Website owner:  James Miller

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Inherent rights. The inherent right of private ownership. The inherent right to discriminate.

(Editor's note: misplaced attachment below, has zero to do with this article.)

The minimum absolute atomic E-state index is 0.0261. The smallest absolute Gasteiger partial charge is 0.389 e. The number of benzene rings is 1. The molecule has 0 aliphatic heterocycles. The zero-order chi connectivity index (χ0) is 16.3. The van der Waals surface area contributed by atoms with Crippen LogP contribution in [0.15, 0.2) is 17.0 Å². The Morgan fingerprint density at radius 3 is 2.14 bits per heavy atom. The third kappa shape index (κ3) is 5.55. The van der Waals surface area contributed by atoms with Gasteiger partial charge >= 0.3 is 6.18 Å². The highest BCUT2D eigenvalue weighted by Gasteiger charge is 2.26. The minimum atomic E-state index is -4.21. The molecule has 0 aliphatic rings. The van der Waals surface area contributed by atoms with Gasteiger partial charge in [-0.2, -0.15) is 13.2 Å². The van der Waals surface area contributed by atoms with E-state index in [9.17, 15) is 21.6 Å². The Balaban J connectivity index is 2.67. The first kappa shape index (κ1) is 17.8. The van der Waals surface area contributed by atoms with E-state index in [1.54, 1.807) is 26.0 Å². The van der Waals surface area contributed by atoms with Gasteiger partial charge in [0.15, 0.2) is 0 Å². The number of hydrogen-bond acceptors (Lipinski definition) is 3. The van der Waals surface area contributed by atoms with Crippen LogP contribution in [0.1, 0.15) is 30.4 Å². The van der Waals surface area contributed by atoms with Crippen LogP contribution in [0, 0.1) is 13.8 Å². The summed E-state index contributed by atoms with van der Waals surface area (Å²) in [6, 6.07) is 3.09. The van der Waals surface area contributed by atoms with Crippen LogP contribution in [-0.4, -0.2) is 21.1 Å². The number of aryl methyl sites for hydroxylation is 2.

A basic principle of the free enterprise system is the right of private ownership. The Biblical commandment “Thou shall not steal” gives tacit validation to the idea of personal ownership. It implies the right of people to own things, the idea that a person can have exclusive rights to a thing. The rightness, justness of the idea of private ownership comes completely naturally. If thought about, it is obvious that it is an inherent right. In the days when men were hunting with clubs, spears, bows and arrows, if a man put a lot of time and work into making a spear (or bow and arrow) for himself, it is natural that he would consider it his, belonging exclusively to him, and that anyone else had no rights to it. That is the way he would naturally feel and the way any other fair minded person would feel. He made it and so it belongs to him. If someone took it away from him, that would be wrong — a crime constituting theft. The same is true if he made a clay cooking pot for himself or wove a blanket for himself. And the same is true if he grew a crop of wheat or barley for himself. He grew it. It belongs to him. He has a inherent right to it and no fair, sensible person would dispute that right. If he wants to sell it to someone else (or trade it to someone in exchange for something else), that is fine. Thus the free market system naturally evolved. Now suppose some addle minded ruler presumptiously decreed that everything that everyone made, created or grew belonged to the state and that the state could do with it as it pleased. How many spears or bows and arrows would be produced? How much wheat or barley would be grown? Things would be produced and grain would be grown only through the use of a whip and club. How much enthusiasm would go into the work being done? How much pride? Work would be done only under duress. How long would a state run in this way survive? Other states run in the more rational, sensible way based on the model of private ownership would outproduce them and overrun them. From ancient times, governments have taxed. How can governments justify taxation? A government can claim that there are some services that its people need that only a government can provide. Things like law and order and national defense. To provide these things it can legitimately claim that it must collect a certain amount of money from each citizen. Thus forcibly taking money from its citizens for such purposes can be justified. But how about simply taking money from one class of citizens and giving it to another class (i.e. redistributing wealth utilizing taxation as the tool)? Can that be justified? Or does that come under the category of arbitrary, legalized theft? Isn’t it the same as a presumptuous ruler arbitrarily expropriating one subject’s property and handing it to someone else? What kind of behavior would one call that? Who deserves what and how much they deserve, and the right to take one person’s possessions and give them to another, are moral judgments that no government has a right to make.